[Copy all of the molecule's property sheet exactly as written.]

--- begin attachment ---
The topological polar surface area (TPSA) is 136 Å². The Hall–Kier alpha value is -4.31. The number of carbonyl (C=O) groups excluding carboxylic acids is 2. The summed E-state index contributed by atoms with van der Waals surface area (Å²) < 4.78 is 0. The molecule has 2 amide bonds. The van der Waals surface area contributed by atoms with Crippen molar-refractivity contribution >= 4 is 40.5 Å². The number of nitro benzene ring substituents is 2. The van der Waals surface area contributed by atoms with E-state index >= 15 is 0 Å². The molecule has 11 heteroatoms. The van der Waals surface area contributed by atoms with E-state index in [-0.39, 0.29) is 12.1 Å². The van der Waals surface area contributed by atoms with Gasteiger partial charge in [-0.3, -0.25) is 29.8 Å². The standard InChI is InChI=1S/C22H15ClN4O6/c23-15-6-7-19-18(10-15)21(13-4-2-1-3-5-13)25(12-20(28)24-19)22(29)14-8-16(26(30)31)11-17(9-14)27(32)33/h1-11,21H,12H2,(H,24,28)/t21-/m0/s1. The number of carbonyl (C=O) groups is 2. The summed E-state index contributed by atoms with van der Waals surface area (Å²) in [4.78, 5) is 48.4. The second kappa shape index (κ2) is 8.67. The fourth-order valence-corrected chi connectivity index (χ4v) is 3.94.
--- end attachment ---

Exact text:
The topological polar surface area (TPSA) is 136 Å². The Hall–Kier alpha value is -4.31. The number of carbonyl (C=O) groups excluding carboxylic acids is 2. The summed E-state index contributed by atoms with van der Waals surface area (Å²) < 4.78 is 0. The molecule has 2 amide bonds. The van der Waals surface area contributed by atoms with Crippen molar-refractivity contribution >= 4 is 40.5 Å². The number of nitro benzene ring substituents is 2. The van der Waals surface area contributed by atoms with E-state index >= 15 is 0 Å². The molecule has 11 heteroatoms. The van der Waals surface area contributed by atoms with E-state index in [-0.39, 0.29) is 12.1 Å². The van der Waals surface area contributed by atoms with Gasteiger partial charge in [-0.3, -0.25) is 29.8 Å². The standard InChI is InChI=1S/C22H15ClN4O6/c23-15-6-7-19-18(10-15)21(13-4-2-1-3-5-13)25(12-20(28)24-19)22(29)14-8-16(26(30)31)11-17(9-14)27(32)33/h1-11,21H,12H2,(H,24,28)/t21-/m0/s1. The number of carbonyl (C=O) groups is 2. The summed E-state index contributed by atoms with van der Waals surface area (Å²) in [4.78, 5) is 48.4. The second kappa shape index (κ2) is 8.67. The fourth-order valence-corrected chi connectivity index (χ4v) is 3.94.